A scapegoat is a powerful symbol.
In the Bible it comes from Leviticus 16. On the day of atonement the Lord told Aaron to take “two goats and set them before the LORD at the entrance of the tent of meeting. And Aaron shall cast lots over the two goats, one lot for the LORD and the other lot for [the scapegoat],” at least that’s how the King James Version and the New American Standard Bible translate it. The ESV translates it as “the other lot for Azazel,” unsure of the exact meaning, suggesting maybe it is the name of a place.
Yet the note of commentary in the ESVSB says:
The traditional explanation is that Azazel (Hb. ‘aza’zel) is a compound word, combining “goat” (Hb. ‘ez) with “going away” (Hb. ’azel): the word would then mean “goat that goes away” (hence the conventional “scapegoat”).
The word is used in Leviticus 16:8, 10, and 26.
As I said, the image is powerful. It is a goat, it is a goat that gets sent away into the wilderness, and it is a goat that gets sent away into the wildness carrying the sins of the people. Of the two goats, one is sacrificed and the blood covers the sins. The other goat, the scapegoat, symbolically removes sins. They are taken away.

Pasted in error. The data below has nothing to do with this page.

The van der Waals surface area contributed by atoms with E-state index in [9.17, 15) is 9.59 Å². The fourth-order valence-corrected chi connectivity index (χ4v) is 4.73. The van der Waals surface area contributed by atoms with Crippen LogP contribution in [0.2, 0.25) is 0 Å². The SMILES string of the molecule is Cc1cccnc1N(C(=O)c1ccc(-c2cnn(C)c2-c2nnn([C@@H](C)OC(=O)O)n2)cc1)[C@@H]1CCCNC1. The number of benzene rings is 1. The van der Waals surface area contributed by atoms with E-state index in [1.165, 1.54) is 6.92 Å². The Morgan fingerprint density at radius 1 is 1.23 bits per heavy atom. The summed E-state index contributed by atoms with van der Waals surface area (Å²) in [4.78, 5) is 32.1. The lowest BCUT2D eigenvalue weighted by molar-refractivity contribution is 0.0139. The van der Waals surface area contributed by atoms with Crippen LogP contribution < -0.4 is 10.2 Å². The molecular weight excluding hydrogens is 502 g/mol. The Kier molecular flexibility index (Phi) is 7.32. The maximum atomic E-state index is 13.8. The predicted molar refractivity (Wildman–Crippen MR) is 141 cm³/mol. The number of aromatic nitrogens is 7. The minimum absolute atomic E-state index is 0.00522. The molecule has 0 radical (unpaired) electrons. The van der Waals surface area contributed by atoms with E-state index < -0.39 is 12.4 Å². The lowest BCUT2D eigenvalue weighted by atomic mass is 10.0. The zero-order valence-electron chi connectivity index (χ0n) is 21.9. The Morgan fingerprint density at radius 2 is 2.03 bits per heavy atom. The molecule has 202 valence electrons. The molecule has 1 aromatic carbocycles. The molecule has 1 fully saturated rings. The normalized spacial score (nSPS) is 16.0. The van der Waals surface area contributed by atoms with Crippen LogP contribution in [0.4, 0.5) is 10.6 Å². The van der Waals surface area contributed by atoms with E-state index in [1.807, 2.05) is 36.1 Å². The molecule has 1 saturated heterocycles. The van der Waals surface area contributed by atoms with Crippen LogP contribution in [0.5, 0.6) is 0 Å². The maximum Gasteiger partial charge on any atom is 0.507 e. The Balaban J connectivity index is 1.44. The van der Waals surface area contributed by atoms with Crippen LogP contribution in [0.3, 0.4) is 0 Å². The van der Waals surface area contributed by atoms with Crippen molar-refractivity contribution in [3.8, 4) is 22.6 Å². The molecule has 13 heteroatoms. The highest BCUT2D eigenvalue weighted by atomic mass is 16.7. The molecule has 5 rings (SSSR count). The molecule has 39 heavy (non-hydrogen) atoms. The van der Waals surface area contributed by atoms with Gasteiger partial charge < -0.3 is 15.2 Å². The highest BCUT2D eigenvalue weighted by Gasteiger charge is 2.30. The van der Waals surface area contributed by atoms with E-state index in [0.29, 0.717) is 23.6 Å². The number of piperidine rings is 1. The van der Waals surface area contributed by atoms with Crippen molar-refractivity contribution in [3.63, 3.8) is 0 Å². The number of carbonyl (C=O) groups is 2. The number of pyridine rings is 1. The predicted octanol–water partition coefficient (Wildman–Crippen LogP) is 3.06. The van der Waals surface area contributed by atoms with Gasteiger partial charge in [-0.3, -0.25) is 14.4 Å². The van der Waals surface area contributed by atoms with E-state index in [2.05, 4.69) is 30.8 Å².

Cultures seek scapegoats. Whole books are written to explain the motives and the methods. But none of them are effective. Jesus is. He is “the Lamb of God, who takes away the sin of the world!” (John 1:29). The apostle John also wrote, “You know that he appeared in order to take away sins” (1 John 3:5).
Jesus died so that we might reign with Him (see 2 Timothy 2:12, Revelation 20:6). Who died and made us kings? Actually, Jesus did, and we’ll reign with Him.
And there we’ll find our home(“There Is a Higher Throne” verse 2)
Our life before the throne
We’ll honor Him in perfect song
Where we belong
He’ll wipe each tear-stained eye
As thirst and hunger die
The Lamb becomes our Shepherd King
We’ll reign with Him